As an entry-level employee in investment banking you will often write reports, do research, and handle trades, run spreadsheets, and code programs. You need to be fast, accurate and complete. As you gain experience, you will have the chance to work with clients. Your efforts to increase customers will be recognized handsomely.” Whatever the position, entry-level employees should expect long work hours in which” the mood can regularly shift from energetic elation to frantic frustration, depending on the situation.”
Ipsita Smolinski- Equity Research Analyst, JPMorgan Natural Sciences/Public Health, Class of 1995
- Describe what you do and how you got started in your current career. - After getting my MBA and MPH, I worked as a healthcare sales specialist at a large Wall Street firm in NYC. There I analyzed healthcare stocks from all sectors -- pharma, biotech, managed care, med devices, hospitals, etc. When I learned I could analyze healthcare policy for an investment bank, I made the move to equity research four years ago. This was a pretty easy transition since I had done health care policy work after graduating from JHU.
- What is most rewarding about your job and/or industry? What is most challenging? - Most rewarding is being right when recommending a stock or sector, and making clients smarter. Most challenging is that the sector is constantly changing -- whether it is legislation on Capitol Hill, an unexpected FDA drug approval, or change to Medicare reimbursement. So, keeping my finger on the pulse is a daily challenge.
- Is your career the same or different from what you had envisioned your career would be when you started at Hopkins as an undergraduate? How is it similar and/or different? - Completely different. I was pre-med at Hopkins. Now I am using healthcare in a business capacity and love it.
Jason P. Somerville- Vice President, Entertainment Industries Group, J.P. Morgan Securities Inc. International Studies, Class of 1997
- Describe what you do and how you got started in your current career. - I provide corporate and investment banking products and services (principally access to the debt markets) to entertainment companies. The majority of my clients produce and/or distribute feature films and music.
- What is most rewarding about your job and/ or industry? What is most challenging? - The entertainment industry is like no other in the world. On a daily basis it provides an opportunity for those who consume its content to escape their daily lives for the period of time it takes to enjoy a song, an album, a concert, a television show, a movie or a Broadway show. Its subject matter either leads or follows public sentiment and consequently is always relevant, always evolving. Rarely does a day go by in my career that does not yield a story worth repeating over dinner or among friends. However, banking the entertainment industry is laced with pitfalls. Most bankers ultimately drink too much of Hollywood's Cool Aid and "go Hollywood", becoming more concerned about which celebrities they know than how they can get repaid. Everything you hear about Hollywood is true, and the personalities that dominate the landscape require a great deal of patience and a healthy degree of skepticism to remain objective and successful.
- Is your career the same or different from what you had envisioned your career would be when you started at Hopkins as an undergraduate? How is it similar and/or different? - Very different. I had intended to go into the Foreign Service upon graduation.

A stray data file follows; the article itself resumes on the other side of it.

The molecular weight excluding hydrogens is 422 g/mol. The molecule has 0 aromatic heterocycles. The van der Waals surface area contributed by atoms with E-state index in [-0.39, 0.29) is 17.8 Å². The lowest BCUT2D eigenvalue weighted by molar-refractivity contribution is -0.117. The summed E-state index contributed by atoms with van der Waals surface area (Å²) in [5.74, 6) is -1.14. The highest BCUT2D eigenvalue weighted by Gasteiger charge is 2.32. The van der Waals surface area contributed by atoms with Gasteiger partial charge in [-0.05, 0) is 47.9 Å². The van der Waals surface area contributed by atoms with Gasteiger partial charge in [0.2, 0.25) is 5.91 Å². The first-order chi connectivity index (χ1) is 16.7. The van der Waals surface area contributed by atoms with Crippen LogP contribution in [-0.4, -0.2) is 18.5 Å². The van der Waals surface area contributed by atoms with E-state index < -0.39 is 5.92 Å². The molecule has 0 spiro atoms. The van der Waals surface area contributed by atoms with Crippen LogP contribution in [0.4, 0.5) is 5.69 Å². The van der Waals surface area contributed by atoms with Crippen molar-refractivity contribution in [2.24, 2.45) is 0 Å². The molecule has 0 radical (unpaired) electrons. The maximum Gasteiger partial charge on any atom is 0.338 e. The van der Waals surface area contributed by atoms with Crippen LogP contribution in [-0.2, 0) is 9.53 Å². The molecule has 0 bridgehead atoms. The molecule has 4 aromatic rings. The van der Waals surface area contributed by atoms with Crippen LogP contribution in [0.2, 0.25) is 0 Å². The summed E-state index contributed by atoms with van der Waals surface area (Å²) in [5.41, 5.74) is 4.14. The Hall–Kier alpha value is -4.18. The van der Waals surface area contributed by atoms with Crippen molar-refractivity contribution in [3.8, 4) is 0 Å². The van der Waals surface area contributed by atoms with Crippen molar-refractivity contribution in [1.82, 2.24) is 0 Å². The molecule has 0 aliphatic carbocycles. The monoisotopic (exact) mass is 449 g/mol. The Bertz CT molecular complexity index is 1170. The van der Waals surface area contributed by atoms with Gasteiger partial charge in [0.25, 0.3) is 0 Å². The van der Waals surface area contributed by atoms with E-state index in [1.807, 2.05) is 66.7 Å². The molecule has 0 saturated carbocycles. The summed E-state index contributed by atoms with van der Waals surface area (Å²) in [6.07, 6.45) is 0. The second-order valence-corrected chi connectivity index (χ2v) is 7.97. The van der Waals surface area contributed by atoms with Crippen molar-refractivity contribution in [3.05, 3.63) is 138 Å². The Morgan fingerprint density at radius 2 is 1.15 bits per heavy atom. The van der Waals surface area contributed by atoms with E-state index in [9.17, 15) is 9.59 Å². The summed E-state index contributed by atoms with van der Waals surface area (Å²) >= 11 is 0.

- What advice do you have for a Hopkins student entering your career field / industry? - Too many people who go into corporate or investment banking do so out of greed. If you want a career in banking, find something you are passionate about and don't let the money race distract you from it. The best bankers are those that love what they do and do it well. Financial cycles come and go and with them thousands of corporate and investment banking jobs. Those who persevere do so because they are driven by more than money. There's always someone willing to work harder or for less money, so the best way to differentiate yourself is by loving what you do and doing it well. If your career is guided principally by this objective, colleagues and clients alike will want to work with you and help you succeed.
Keith Gertsen- Global Head of Trading, AllianceBernstein Political Science, Class of 1991
- Describe what you do and how you got started in your current career. - I am responsible for managing the trading desks for the asset management division of AllianceBernstein in New York. I started my career at Alex. Brown & Sons as an analyst eventually moving into equity and derivative trading for the firm and its acquirer, Deutsche Bank, where I continued to act in a trading and capital markets function for over 14 years.
- What is most rewarding about your job and/ or industry? What is most challenging? - I very much enjoy the dynamic and ever changing characteristics of capital markets environment and find the people, the evolving market structure and strategic changes in the industry to be fascinating. Things are constantly moving and if you work with a like-minded team that's up for the challenge, it can be a lot of fun. Teamwork is a big deal on the Street and that aspect of interaction is a big deal in the trading world. The challenge is the constancy of building competitive teams that possess the right mix of skill and perspectives that complement one another well and result in positive returns.